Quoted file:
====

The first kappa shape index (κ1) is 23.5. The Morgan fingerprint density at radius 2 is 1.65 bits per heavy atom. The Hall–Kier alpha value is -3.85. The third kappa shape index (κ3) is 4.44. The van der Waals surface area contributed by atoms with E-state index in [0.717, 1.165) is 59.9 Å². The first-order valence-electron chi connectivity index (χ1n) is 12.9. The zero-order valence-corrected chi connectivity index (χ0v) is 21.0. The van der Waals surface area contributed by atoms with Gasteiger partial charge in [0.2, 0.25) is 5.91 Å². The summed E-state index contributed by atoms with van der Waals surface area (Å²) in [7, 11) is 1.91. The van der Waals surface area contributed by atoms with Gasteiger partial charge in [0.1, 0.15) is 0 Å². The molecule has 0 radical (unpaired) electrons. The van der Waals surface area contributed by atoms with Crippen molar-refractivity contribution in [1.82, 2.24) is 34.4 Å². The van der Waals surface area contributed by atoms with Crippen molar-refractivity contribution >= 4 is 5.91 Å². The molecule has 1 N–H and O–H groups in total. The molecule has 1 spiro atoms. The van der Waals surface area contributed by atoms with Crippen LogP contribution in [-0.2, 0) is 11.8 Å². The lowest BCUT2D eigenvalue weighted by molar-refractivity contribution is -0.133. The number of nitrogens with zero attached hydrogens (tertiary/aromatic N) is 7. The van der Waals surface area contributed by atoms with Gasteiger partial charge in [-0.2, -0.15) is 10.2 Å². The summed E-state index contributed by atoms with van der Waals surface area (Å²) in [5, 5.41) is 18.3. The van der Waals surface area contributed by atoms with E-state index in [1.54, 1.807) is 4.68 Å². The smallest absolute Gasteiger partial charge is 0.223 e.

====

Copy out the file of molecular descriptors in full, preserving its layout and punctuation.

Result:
The first kappa shape index (κ1) is 23.5. The Morgan fingerprint density at radius 2 is 1.65 bits per heavy atom. The Hall–Kier alpha value is -3.85. The third kappa shape index (κ3) is 4.44. The van der Waals surface area contributed by atoms with E-state index in [0.717, 1.165) is 59.9 Å². The first-order valence-electron chi connectivity index (χ1n) is 12.9. The zero-order valence-corrected chi connectivity index (χ0v) is 21.0. The van der Waals surface area contributed by atoms with Gasteiger partial charge in [0.2, 0.25) is 5.91 Å². The summed E-state index contributed by atoms with van der Waals surface area (Å²) in [7, 11) is 1.91. The van der Waals surface area contributed by atoms with Gasteiger partial charge in [0.1, 0.15) is 0 Å². The molecule has 0 radical (unpaired) electrons. The van der Waals surface area contributed by atoms with Crippen molar-refractivity contribution in [1.82, 2.24) is 34.4 Å². The van der Waals surface area contributed by atoms with Crippen molar-refractivity contribution >= 4 is 5.91 Å². The molecule has 1 N–H and O–H groups in total. The molecule has 1 spiro atoms. The van der Waals surface area contributed by atoms with Crippen LogP contribution in [-0.2, 0) is 11.8 Å². The lowest BCUT2D eigenvalue weighted by molar-refractivity contribution is -0.133. The number of nitrogens with zero attached hydrogens (tertiary/aromatic N) is 7. The van der Waals surface area contributed by atoms with Gasteiger partial charge in [-0.2, -0.15) is 10.2 Å². The summed E-state index contributed by atoms with van der Waals surface area (Å²) in [5, 5.41) is 18.3. The van der Waals surface area contributed by atoms with E-state index in [1.54, 1.807) is 4.68 Å². The smallest absolute Gasteiger partial charge is 0.223 e.